In a number of tweets on Friday night, Mohammed Ali al-Houthi, a member of Yemen's Supreme Political Council, called on the invading coalition and its supporters to end bloody aggression against the Yemeni people and lift a years-long blockade against them.
“We call on the United States, Britain, Saudi Arabia, and the United Arab Emirates (UAE) and their allies for holding a comprehensive ceasefire throughout the Republic of Yemen and removing the current blockade,” al-Houthi tweeted.
He also stressed that the Saudi-led invading collation would have to “release all the 14 detained ships within the next forty-eight hours” as the first step to remove the current blockade against the Yemeni nation if they “are serious about peace and stopping the human tragedy” in Yemen.
Since March 2015, Saudi Arabia has been waging a bloody military aggression against Yemen with help from its regional allies, and using arms supplied by its Western backers.
The aim of the war has been to bring former president Abd Rabbuh Mansur Hadi back to power and defeat the Ansarullah movement.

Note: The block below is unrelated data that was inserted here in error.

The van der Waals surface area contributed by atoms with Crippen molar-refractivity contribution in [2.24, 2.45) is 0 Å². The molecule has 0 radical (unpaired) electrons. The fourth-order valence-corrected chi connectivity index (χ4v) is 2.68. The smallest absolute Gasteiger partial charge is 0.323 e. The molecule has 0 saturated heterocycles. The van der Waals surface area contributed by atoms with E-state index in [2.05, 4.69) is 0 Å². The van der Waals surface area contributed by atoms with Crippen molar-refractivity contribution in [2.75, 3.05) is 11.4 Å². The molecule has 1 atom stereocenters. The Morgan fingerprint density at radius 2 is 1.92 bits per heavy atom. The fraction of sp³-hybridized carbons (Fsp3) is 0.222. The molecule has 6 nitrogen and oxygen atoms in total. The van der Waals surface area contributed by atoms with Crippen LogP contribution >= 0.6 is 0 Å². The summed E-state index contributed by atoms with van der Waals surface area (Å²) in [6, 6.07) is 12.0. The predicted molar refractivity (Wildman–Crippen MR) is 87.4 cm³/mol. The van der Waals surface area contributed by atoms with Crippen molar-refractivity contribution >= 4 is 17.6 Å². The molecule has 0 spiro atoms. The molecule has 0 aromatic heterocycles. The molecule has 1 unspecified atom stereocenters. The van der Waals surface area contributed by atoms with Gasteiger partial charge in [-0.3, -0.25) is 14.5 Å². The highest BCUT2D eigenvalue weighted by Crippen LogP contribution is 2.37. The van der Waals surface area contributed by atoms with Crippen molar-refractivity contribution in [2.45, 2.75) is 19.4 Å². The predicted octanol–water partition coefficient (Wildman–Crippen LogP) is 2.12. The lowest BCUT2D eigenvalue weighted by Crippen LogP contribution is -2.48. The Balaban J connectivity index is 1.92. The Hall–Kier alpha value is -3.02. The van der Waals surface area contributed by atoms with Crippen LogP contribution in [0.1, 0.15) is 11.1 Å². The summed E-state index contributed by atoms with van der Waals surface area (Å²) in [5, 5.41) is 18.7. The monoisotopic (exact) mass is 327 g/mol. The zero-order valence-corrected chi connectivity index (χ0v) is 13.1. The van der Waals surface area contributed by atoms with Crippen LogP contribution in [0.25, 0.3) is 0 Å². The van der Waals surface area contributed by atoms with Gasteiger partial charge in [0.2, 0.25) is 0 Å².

Tens of thousands of Yemeni people have so far been killed in the ongoing war.
More than half of Yemen’s hospitals and clinics have been destroyed or closed during the war at a time when Yemenis are in desperate need of medical supplies to fight the COVID-19 pandemic.
At least 80 percent of the 28-million-strong population is also reliant on aid to survive in what the United Nations (UN) has called the world’s worst humanitarian crisis.
He also warned that the lives of 26 million Yemenis “are in danger as a result of the theft of the tankers and their continued detention.”
Al-Adhra'i also warned of the dire humanitarian consequences of the closure of most of Yemen's service and vital sectors due to fuel shortage, calling on the world community to pressure the invading coalition to end its brutal war against the Yemeni nation.
Earlier, Yemen’s health ministry had warned that the inhumane blockade imposed by the Saudi-led coalition had practically crippled the ministry.
“If the oil products needed by the hospitals run out, we will see 500 people die every day in Yemen,” it had warned in a statement.
The Yemeni population has been subjected to large-scale hunger and diseases aggravated by the naval blockade imposed on the country by the coalition of aggressors.
The US and a number of European countries are major suppliers of weapons to the Saudi-led coalition.